Shows: While data streaming and holovids are common, many parks maintain exclusive rights to certain material. This can be as simple as concerts or a 'stage show' to something as elaborate as laser firework displays, space battles, epic dragon versus griffin wars, to being the only place to see movies and shows associated with a certain entertainment property. Licensed parks are fond of generating park exclusive content, and having viewing parties where the new movie or stream can be watched well ahead of the official release date.
Shops: Shopping and merchandising are important revenue sourced for the virtual parks, and their merchandise comes in two forms, virtual and actual. Virtual merchandise consists of items and accessories that can be used for customer's CogNet personas, such as virtual clothing lines, new skins for their Muse program, saved data content, and even purchasing avatar constructs. Actual merchandising involves a physical product being bought and shipped to the home location of the customer. This is the lesser of the two revenue sources, with microtransactions for skins, accessories and such far outpacing material sales like clothing, trinkets, and such.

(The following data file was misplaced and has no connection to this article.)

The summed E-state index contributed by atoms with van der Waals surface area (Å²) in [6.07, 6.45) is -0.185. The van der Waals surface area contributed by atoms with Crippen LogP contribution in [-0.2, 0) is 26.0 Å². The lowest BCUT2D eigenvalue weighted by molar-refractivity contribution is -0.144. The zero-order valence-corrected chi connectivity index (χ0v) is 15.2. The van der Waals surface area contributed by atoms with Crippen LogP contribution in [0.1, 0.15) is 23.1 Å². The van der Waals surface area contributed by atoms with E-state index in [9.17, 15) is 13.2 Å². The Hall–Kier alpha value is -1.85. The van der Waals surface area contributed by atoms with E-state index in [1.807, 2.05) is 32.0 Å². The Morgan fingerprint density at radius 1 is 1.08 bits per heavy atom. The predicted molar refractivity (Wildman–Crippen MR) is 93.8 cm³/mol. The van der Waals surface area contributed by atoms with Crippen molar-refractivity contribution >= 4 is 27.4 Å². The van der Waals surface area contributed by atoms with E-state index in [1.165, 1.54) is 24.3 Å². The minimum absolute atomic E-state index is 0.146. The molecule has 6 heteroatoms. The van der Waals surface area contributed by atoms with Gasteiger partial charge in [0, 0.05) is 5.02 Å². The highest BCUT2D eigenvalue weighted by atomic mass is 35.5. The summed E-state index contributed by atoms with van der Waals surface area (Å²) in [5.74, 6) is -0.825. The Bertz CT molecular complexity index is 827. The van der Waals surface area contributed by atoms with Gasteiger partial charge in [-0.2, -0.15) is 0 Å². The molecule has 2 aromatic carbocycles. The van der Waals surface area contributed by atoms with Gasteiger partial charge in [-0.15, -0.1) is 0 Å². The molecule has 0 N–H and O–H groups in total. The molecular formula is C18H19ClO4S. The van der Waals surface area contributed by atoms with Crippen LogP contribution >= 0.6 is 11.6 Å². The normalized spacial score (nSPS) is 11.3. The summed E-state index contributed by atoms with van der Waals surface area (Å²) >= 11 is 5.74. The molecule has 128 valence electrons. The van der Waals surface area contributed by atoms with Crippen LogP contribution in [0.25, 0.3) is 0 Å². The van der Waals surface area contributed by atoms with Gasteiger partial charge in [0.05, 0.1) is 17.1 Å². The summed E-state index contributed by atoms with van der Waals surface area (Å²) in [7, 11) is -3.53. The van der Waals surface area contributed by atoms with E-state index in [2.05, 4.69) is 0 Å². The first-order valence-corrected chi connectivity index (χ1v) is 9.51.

Hidden Areas: Parks are large affairs and it is easy for savvy designers to slip new things into a park. This is commonly done as secret areas, hidden locations, and other things that are easy to overlook the first time through the park. This can range from serious things such as hidden locations from licensed properties (Did you guys find the Secret Fortress? Us neither...) to functional areas, (a parental rest station in Fantasy Land) to things that the designers never intended for people to find (Behind the Sweets Shop there is a loose wall panel, if you squeeze through it you can find an unfinished park zone, and it's INSANE ukiyo!)